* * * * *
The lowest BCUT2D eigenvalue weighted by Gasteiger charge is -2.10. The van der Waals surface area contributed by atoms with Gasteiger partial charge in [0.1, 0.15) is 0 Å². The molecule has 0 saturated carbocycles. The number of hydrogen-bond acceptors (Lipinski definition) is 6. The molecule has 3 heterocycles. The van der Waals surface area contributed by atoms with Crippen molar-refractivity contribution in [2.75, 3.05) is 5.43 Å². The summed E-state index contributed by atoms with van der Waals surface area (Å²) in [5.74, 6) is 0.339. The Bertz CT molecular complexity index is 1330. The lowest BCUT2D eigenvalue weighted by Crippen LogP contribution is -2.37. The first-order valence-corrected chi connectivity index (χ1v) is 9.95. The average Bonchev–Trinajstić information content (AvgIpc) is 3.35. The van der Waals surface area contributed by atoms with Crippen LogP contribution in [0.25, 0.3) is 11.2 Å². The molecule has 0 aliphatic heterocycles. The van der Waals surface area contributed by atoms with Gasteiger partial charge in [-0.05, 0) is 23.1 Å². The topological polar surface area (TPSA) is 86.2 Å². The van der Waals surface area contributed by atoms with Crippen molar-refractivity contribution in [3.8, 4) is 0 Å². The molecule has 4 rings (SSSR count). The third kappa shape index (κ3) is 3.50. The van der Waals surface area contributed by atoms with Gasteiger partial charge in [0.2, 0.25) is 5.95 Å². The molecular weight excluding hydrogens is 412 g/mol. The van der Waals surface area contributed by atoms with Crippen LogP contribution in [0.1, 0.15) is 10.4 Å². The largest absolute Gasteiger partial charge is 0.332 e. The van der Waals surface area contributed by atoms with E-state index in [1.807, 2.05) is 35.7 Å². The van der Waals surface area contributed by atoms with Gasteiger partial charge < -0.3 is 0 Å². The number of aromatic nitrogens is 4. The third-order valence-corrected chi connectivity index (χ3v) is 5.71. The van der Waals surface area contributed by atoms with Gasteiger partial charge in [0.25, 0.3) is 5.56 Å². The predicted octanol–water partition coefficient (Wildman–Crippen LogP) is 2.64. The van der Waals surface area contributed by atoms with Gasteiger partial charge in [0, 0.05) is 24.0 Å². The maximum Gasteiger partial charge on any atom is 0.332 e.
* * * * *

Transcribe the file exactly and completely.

The lowest BCUT2D eigenvalue weighted by Gasteiger charge is -2.10. The van der Waals surface area contributed by atoms with Gasteiger partial charge in [0.1, 0.15) is 0 Å². The molecule has 0 saturated carbocycles. The number of hydrogen-bond acceptors (Lipinski definition) is 6. The molecule has 3 heterocycles. The van der Waals surface area contributed by atoms with Crippen molar-refractivity contribution in [2.75, 3.05) is 5.43 Å². The summed E-state index contributed by atoms with van der Waals surface area (Å²) in [5.74, 6) is 0.339. The Bertz CT molecular complexity index is 1330. The lowest BCUT2D eigenvalue weighted by Crippen LogP contribution is -2.37. The first-order valence-corrected chi connectivity index (χ1v) is 9.95. The average Bonchev–Trinajstić information content (AvgIpc) is 3.35. The van der Waals surface area contributed by atoms with Crippen LogP contribution in [0.25, 0.3) is 11.2 Å². The molecule has 0 aliphatic heterocycles. The van der Waals surface area contributed by atoms with Gasteiger partial charge in [-0.05, 0) is 23.1 Å². The topological polar surface area (TPSA) is 86.2 Å². The van der Waals surface area contributed by atoms with Crippen molar-refractivity contribution in [3.8, 4) is 0 Å². The molecule has 4 rings (SSSR count). The third kappa shape index (κ3) is 3.50. The van der Waals surface area contributed by atoms with Gasteiger partial charge in [0.2, 0.25) is 5.95 Å². The molecular weight excluding hydrogens is 412 g/mol. The van der Waals surface area contributed by atoms with Crippen LogP contribution in [0.1, 0.15) is 10.4 Å². The largest absolute Gasteiger partial charge is 0.332 e. The van der Waals surface area contributed by atoms with E-state index in [1.807, 2.05) is 35.7 Å². The van der Waals surface area contributed by atoms with Gasteiger partial charge < -0.3 is 0 Å². The number of aromatic nitrogens is 4. The third-order valence-corrected chi connectivity index (χ3v) is 5.71. The van der Waals surface area contributed by atoms with Gasteiger partial charge in [0.25, 0.3) is 5.56 Å². The predicted octanol–water partition coefficient (Wildman–Crippen LogP) is 2.64. The van der Waals surface area contributed by atoms with Gasteiger partial charge in [0, 0.05) is 24.0 Å². The maximum Gasteiger partial charge on any atom is 0.332 e.